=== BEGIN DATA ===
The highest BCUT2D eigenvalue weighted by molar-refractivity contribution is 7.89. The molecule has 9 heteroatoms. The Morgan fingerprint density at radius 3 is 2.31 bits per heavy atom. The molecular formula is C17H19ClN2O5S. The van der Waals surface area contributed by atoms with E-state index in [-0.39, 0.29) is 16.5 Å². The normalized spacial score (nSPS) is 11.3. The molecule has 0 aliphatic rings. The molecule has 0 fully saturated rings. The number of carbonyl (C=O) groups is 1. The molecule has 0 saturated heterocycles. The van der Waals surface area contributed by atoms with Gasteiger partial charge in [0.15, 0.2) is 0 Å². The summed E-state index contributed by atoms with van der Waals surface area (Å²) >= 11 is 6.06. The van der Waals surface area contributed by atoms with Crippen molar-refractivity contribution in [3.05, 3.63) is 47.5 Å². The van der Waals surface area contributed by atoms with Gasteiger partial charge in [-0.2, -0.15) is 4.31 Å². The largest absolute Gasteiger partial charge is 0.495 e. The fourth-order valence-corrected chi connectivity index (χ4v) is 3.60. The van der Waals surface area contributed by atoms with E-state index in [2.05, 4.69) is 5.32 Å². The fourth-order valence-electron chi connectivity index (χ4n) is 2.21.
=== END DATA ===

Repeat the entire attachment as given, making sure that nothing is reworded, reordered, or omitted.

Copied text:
The highest BCUT2D eigenvalue weighted by molar-refractivity contribution is 7.89. The molecule has 9 heteroatoms. The Morgan fingerprint density at radius 3 is 2.31 bits per heavy atom. The molecular formula is C17H19ClN2O5S. The van der Waals surface area contributed by atoms with E-state index in [-0.39, 0.29) is 16.5 Å². The normalized spacial score (nSPS) is 11.3. The molecule has 0 aliphatic rings. The molecule has 0 fully saturated rings. The number of carbonyl (C=O) groups is 1. The molecule has 0 saturated heterocycles. The van der Waals surface area contributed by atoms with Gasteiger partial charge in [0.15, 0.2) is 0 Å². The summed E-state index contributed by atoms with van der Waals surface area (Å²) >= 11 is 6.06. The van der Waals surface area contributed by atoms with Crippen molar-refractivity contribution in [3.05, 3.63) is 47.5 Å². The van der Waals surface area contributed by atoms with Gasteiger partial charge in [-0.2, -0.15) is 4.31 Å². The largest absolute Gasteiger partial charge is 0.495 e. The fourth-order valence-corrected chi connectivity index (χ4v) is 3.60. The van der Waals surface area contributed by atoms with E-state index in [2.05, 4.69) is 5.32 Å². The fourth-order valence-electron chi connectivity index (χ4n) is 2.21.